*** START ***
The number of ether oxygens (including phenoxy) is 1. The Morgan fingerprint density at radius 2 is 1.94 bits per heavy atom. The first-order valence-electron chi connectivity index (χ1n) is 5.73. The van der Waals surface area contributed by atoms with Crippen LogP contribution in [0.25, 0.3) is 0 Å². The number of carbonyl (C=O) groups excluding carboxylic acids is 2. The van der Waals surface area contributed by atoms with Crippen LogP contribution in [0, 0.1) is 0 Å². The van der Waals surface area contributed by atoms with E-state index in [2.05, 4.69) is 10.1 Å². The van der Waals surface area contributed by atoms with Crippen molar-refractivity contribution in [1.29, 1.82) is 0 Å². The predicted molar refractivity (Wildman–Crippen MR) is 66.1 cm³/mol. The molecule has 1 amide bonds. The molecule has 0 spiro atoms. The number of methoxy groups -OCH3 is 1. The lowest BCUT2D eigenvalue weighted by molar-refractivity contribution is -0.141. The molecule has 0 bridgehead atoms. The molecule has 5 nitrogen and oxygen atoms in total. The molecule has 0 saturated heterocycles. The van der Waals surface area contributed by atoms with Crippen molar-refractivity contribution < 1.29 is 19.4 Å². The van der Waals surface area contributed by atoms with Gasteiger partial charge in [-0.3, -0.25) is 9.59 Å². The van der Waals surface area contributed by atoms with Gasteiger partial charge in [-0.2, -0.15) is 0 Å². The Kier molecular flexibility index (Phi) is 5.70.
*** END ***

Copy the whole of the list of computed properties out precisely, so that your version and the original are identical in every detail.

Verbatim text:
The number of ether oxygens (including phenoxy) is 1. The Morgan fingerprint density at radius 2 is 1.94 bits per heavy atom. The first-order valence-electron chi connectivity index (χ1n) is 5.73. The van der Waals surface area contributed by atoms with Crippen LogP contribution in [0.25, 0.3) is 0 Å². The number of carbonyl (C=O) groups excluding carboxylic acids is 2. The van der Waals surface area contributed by atoms with Crippen LogP contribution in [0, 0.1) is 0 Å². The van der Waals surface area contributed by atoms with E-state index in [2.05, 4.69) is 10.1 Å². The van der Waals surface area contributed by atoms with Crippen molar-refractivity contribution in [1.29, 1.82) is 0 Å². The predicted molar refractivity (Wildman–Crippen MR) is 66.1 cm³/mol. The molecule has 1 amide bonds. The molecule has 0 spiro atoms. The number of methoxy groups -OCH3 is 1. The lowest BCUT2D eigenvalue weighted by molar-refractivity contribution is -0.141. The molecule has 0 bridgehead atoms. The molecule has 5 nitrogen and oxygen atoms in total. The molecule has 0 saturated heterocycles. The van der Waals surface area contributed by atoms with Crippen molar-refractivity contribution < 1.29 is 19.4 Å². The van der Waals surface area contributed by atoms with Gasteiger partial charge in [-0.3, -0.25) is 9.59 Å². The van der Waals surface area contributed by atoms with Gasteiger partial charge in [-0.2, -0.15) is 0 Å². The Kier molecular flexibility index (Phi) is 5.70.